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Tzvi Freeman

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Let's all leave ourselves behind this Passover
In denial, we humans are the oblivious jackhammer at the symphony, pounding away at the foundations of our environment, ripping the very fibers of the cosmic order.
Another thing about your kosher inner animal: Having a split hoof means it points in two directions at once. That's important. Because if you want your animal to shine, never let it go in just one direction. It has to go to the right—to reach out to other...
Your mind is like a bird. Let it be and it will fly out any window into the great blue sky. The Torah doesn't provide any signs to determine if a bird is kosher. It just provides us a list of birds that we must not eat--most of them predators. Over the ag...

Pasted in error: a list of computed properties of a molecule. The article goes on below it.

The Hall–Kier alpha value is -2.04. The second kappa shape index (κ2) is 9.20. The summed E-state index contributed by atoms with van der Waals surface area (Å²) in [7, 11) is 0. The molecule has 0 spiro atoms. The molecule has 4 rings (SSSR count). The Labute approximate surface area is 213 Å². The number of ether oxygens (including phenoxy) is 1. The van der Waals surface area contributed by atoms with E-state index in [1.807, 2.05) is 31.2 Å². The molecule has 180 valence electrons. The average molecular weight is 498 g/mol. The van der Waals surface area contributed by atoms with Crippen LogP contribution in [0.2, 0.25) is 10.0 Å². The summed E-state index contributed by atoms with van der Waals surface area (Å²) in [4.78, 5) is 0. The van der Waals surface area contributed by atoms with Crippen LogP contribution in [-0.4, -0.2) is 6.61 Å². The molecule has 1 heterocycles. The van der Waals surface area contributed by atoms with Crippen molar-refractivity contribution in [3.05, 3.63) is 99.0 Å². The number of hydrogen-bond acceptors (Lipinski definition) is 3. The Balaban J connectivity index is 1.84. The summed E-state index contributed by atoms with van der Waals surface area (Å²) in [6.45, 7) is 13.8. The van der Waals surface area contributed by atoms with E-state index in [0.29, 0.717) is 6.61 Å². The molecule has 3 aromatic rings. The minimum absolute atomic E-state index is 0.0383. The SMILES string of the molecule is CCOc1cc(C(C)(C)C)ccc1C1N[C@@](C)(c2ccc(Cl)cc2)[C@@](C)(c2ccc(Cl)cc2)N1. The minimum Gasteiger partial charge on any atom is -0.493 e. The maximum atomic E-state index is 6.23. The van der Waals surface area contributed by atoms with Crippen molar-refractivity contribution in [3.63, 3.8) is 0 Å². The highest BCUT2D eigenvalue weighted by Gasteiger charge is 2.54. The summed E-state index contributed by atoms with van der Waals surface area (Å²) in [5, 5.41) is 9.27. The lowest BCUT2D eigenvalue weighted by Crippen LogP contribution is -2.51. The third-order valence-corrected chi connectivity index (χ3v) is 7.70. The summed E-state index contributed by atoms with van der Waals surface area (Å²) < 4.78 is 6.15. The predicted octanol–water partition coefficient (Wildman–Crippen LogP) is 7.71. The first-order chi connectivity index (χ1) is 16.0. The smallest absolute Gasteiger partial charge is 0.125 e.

If you want your inner animal to stay kosher, chew your cud well. Don't let the stuff growing on the ground enter into your life without multiple ruminations. First, ask, "Do I need to do this for my purpose in life?" Then, once that question is answered,...
The second thing a kosher inner animal requires is a split in its hooves—all the way through, down to the ground. . There's got to be some light shining where your feet touch the ground. Which means: When you look at the earth, and all the earthly things ...
Any animal that has a cloven hoof that is completely split into double hooves, and which brings up its cud —that one you may eat. (Leviticus 11:3) All of us have an animal inside. We have a divine soul, as well, a breath of G‑d within. But a divine soul i...
On Purim, it’s a mitzvah to hear the story of Esther read from a scroll—called a “megillah”—both by day and by night. The Talmud tells us, “If you read the story backwards, you haven’t read the story.” (Megillah 2a.) Of course, that means you have to read...
The word Purim is from the Persian word pur, a means of gambling. Because Haman believed that all of life is a gamble. G‑d threw a roll of dice, he said, and the world was made. Another roll—good was chosen to be good and bad to be evil. So Haman threw hi...
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